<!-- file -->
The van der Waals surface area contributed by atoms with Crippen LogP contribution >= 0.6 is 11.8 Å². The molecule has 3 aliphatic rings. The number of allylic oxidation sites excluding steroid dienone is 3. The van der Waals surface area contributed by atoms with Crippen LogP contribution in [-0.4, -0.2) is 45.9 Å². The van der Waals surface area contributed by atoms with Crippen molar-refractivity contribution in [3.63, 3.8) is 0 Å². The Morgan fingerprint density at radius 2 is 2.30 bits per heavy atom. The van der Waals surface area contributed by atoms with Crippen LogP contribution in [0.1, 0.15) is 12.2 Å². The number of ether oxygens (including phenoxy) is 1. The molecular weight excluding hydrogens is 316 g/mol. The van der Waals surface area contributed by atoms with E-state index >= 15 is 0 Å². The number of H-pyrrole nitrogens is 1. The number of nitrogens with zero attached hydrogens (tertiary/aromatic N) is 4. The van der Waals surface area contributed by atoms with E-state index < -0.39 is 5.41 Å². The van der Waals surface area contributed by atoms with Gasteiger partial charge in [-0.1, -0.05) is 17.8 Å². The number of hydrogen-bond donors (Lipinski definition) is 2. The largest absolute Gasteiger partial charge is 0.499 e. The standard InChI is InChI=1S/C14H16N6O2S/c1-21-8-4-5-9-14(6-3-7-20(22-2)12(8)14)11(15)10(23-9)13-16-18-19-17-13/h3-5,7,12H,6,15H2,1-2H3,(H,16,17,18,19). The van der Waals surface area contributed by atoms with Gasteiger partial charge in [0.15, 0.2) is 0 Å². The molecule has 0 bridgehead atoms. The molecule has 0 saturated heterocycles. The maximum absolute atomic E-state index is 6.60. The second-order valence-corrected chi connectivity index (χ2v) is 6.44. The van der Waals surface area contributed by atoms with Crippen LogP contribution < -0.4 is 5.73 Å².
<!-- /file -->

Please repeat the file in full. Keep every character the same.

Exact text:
The van der Waals surface area contributed by atoms with Crippen LogP contribution >= 0.6 is 11.8 Å². The molecule has 3 aliphatic rings. The number of allylic oxidation sites excluding steroid dienone is 3. The van der Waals surface area contributed by atoms with Crippen LogP contribution in [-0.4, -0.2) is 45.9 Å². The van der Waals surface area contributed by atoms with Crippen molar-refractivity contribution in [3.63, 3.8) is 0 Å². The Morgan fingerprint density at radius 2 is 2.30 bits per heavy atom. The van der Waals surface area contributed by atoms with Crippen LogP contribution in [0.1, 0.15) is 12.2 Å². The number of ether oxygens (including phenoxy) is 1. The molecular weight excluding hydrogens is 316 g/mol. The van der Waals surface area contributed by atoms with E-state index >= 15 is 0 Å². The number of H-pyrrole nitrogens is 1. The number of nitrogens with zero attached hydrogens (tertiary/aromatic N) is 4. The van der Waals surface area contributed by atoms with E-state index < -0.39 is 5.41 Å². The van der Waals surface area contributed by atoms with Gasteiger partial charge in [-0.1, -0.05) is 17.8 Å². The number of hydrogen-bond donors (Lipinski definition) is 2. The largest absolute Gasteiger partial charge is 0.499 e. The standard InChI is InChI=1S/C14H16N6O2S/c1-21-8-4-5-9-14(6-3-7-20(22-2)12(8)14)11(15)10(23-9)13-16-18-19-17-13/h3-5,7,12H,6,15H2,1-2H3,(H,16,17,18,19). The van der Waals surface area contributed by atoms with Gasteiger partial charge in [0.15, 0.2) is 0 Å². The molecule has 0 bridgehead atoms. The molecule has 0 saturated heterocycles. The maximum absolute atomic E-state index is 6.60. The second-order valence-corrected chi connectivity index (χ2v) is 6.44. The van der Waals surface area contributed by atoms with Crippen LogP contribution < -0.4 is 5.73 Å².